New Zealand Law Society - MPI prosecutes dairy farmer for incurring unreasonable and unnecessary pain

MPI prosecutes dairy farmer for incurring unreasonable and unnecessary pain

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A Waikato man has been disqualified from owning bovine animals for three years as a result of tail-breaking case involving over 300 cows in his care, MPI has reported.

Glen Raymond Steiner pleaded guilty to 1 representative charge of ill-treatment of animals in the Tokoroa District Court on 26 February.

The contract milker was sentenced to four months' community detention and 120 hours' community work in addition to being disqualified from owning or managing any bovine animal for three years.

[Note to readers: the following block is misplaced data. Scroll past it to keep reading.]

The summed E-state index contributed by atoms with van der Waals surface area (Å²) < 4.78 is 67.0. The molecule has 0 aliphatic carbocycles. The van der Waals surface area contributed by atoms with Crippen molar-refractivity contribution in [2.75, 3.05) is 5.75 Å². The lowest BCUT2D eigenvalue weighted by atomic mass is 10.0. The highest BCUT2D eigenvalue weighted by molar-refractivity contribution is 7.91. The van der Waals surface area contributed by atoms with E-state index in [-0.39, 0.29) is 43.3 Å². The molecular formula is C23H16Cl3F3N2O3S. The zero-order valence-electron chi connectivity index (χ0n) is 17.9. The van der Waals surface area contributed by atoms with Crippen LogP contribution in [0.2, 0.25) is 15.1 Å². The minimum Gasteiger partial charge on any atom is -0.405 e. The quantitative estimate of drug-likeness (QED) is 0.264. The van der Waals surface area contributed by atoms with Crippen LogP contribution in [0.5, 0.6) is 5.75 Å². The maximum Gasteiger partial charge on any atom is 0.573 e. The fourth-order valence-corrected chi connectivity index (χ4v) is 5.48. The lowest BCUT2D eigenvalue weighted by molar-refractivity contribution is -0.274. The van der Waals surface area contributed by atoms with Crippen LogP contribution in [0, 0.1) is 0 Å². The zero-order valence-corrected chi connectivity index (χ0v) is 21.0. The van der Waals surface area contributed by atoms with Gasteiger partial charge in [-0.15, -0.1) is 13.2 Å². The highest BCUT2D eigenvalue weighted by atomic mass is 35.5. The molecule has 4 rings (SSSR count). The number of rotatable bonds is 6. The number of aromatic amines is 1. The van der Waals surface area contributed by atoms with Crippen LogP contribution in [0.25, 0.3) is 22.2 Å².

Of the 313 cows in his care, most were found to have been handled in a way which caused tail breakages.

Judge Snell commented that Mr Steiner’s actions were in the upper limit on this type of offence, but MPI says the Judge gave discounts in sentencing for it being Steiner’s first conviction, personal circumstances and an early guilty plea.

Steiner’s actions were deemed to have caused unreasonable and unnecessary pain and distress to cows in his care, in the agreed ‘Summary of Facts’.

As a contract milker, it was his responsibility to ensure all animals on the property were handled in a way that minimised pain, distress, and injury – including tail breakages.

MPI says scientific research indicates the breaking of a tail requires significantly more force to break a tail than dislocate a finger.

Such breakages are also found to cause immediate and severe pain or distress to bovine animals.